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Breathless Micro Notes

November 29, 2010

Download Link: FS5 WORLD CINEMA_New_Waves_Micro_French



Due mainly to the mode of production in which the films were shot, a certain New Wave style was developed that challenged the conventions of mainstream cinema and foregrounded the mise-en-scene as the principal area of artistic expression. Many have accused New-Wave filmmaking as being concerned with style first, and content second, but this ignores the fact that the style is in itself a reflection of the spirit of the time, the young, dynamic characters the films represent and the non-conformist attitudes they sought to communicate. One of the most important things about the style, is the opposition between realistic, almost documentary-like camerawork, and a stylized mise-en-scene. This serves to both engross viewers and make them aware that they are watching a film at the same time. In many ways this exposes the nature of what we believe to be true on the screen as well as our own conceptions of reality.

The important thing is that this is another area in which the New-Wave was oppositional.





·     Realistic décor, location shooting.

·     Naturalistic lighting: realistic and documentary-like.

·     Props feature ‘iconographic’ elements of the American Film-Noir/Gangster genres ( the Gun, The American cars)

·     Costumes are stylish and fashionable. Michel wears suits in the same way that a gangster might. Patricia is the height of sixties fashion.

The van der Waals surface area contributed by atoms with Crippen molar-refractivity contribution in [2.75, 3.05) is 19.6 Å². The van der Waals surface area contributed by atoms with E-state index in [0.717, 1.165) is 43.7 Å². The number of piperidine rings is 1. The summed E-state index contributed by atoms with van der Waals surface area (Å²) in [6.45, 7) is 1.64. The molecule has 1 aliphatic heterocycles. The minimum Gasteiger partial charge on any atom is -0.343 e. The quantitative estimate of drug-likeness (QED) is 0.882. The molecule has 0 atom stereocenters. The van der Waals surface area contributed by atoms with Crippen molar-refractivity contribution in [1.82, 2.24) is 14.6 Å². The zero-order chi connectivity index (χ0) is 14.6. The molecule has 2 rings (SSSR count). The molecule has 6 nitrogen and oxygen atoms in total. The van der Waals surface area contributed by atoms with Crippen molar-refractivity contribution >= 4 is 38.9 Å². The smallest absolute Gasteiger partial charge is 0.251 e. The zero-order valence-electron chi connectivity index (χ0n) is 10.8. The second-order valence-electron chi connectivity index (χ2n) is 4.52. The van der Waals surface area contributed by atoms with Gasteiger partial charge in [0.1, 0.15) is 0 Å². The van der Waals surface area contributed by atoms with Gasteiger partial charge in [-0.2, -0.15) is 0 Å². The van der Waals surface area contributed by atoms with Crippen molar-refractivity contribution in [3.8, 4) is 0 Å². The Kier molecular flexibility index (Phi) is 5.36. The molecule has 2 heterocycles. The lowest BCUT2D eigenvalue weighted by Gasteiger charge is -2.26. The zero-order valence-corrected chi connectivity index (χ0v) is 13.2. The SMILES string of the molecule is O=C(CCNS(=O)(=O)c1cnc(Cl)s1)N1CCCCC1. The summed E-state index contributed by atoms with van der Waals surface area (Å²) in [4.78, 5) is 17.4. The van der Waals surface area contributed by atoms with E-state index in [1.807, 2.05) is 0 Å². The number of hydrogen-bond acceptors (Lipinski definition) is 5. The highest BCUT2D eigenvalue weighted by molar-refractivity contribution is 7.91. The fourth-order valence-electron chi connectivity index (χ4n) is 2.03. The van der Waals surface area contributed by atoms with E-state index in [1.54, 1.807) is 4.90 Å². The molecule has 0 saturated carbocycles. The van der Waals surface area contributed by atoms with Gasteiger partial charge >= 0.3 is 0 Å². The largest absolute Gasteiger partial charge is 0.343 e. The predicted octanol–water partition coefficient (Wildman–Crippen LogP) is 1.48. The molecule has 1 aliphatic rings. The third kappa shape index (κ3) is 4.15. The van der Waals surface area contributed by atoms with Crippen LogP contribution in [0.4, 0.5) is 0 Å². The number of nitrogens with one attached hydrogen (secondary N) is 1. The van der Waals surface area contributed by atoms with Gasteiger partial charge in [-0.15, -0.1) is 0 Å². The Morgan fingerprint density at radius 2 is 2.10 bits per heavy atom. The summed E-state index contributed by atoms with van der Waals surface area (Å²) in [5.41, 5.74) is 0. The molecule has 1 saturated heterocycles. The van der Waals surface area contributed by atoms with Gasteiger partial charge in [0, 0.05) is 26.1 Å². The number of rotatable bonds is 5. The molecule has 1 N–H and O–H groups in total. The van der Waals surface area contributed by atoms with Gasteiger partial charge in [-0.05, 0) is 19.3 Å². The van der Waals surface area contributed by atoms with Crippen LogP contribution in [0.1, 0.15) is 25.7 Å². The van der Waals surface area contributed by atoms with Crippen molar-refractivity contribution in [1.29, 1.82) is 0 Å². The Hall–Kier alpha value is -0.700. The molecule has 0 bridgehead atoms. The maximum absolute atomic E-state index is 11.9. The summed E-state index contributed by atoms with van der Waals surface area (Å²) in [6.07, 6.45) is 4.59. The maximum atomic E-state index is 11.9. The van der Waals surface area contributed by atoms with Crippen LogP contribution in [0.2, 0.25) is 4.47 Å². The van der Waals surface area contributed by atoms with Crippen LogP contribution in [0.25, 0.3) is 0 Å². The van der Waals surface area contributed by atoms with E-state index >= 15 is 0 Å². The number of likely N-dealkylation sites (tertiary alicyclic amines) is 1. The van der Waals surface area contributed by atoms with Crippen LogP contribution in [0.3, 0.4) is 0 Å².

·     The performances are naturalistic and, at times, improvised.

·     Michel addresses the camera in the beginning, which breaks the viewer’s suspension of disbelief

·     All these factors contribute to a particularly stylish, cool reality. The emotional realism is true, but the distinction between the technical and visual creates a subjective interpration.

·     The Iconographic elements in the props and the Costumes are important. Many have argued that Breathless was Godard’s ‘homage’ to Hollywood filmmaking. This especially evident in the scene where Michel salutes a Humphrey Bogart poster with the word “Bogey’.




·     Hand-held camerawork (mainstream filmmaking would use static shots on a tripod, and tracks and dollys when movement was required)

·     Grainy, ultra-fast black and white film stock-feel of a documentary.

·     Improvised camera set-ups, composition and framing.

·     Though these elements may not seem radical now, they were then and were clearly challenging the status-quo.




·     The use of Jump-Cuts (edits that break the 180 degree rule) to deliberately break The continuity system of editing which makes cuts seem invisible. Makes audiences realize that they are watching a film)

·     Michel addressing the camera (see Mise-En-Scene)

·     The use of Long-takes (shots where there are no cuts for a long time, mainstream filmmaking uses lots of cutting so as not to bore Audiences) especially in the scene where Michel goofs around Patricia’s flat.




·     On-set sound recording. This was unusual in that most sound was post-synchronised in mainstream film, with actors speaking out their lines in mixing studios after the film had been shot. Some of the dialogue in Brethless was indeed post-synchronised due to technical issues, but where it wasn’t there is a heightened sense of immediacy.

·     A funky, ‘cool’ contemporary jazz soundtrack. In the late 50’s, Jazz had been associated with various underground, sub-cultural groups, especially the ‘Beat-Generation’ who saw the spontaneity and improvisational qualities of jazz as template for a new way of living; spontaneous and care-free; ‘in the moment’. The use of a Jazz soundtrack, therefore, both locates the film as being young and contemporary as well as reflecting the lives of the characters it portrays, who do indeed live in the moment.






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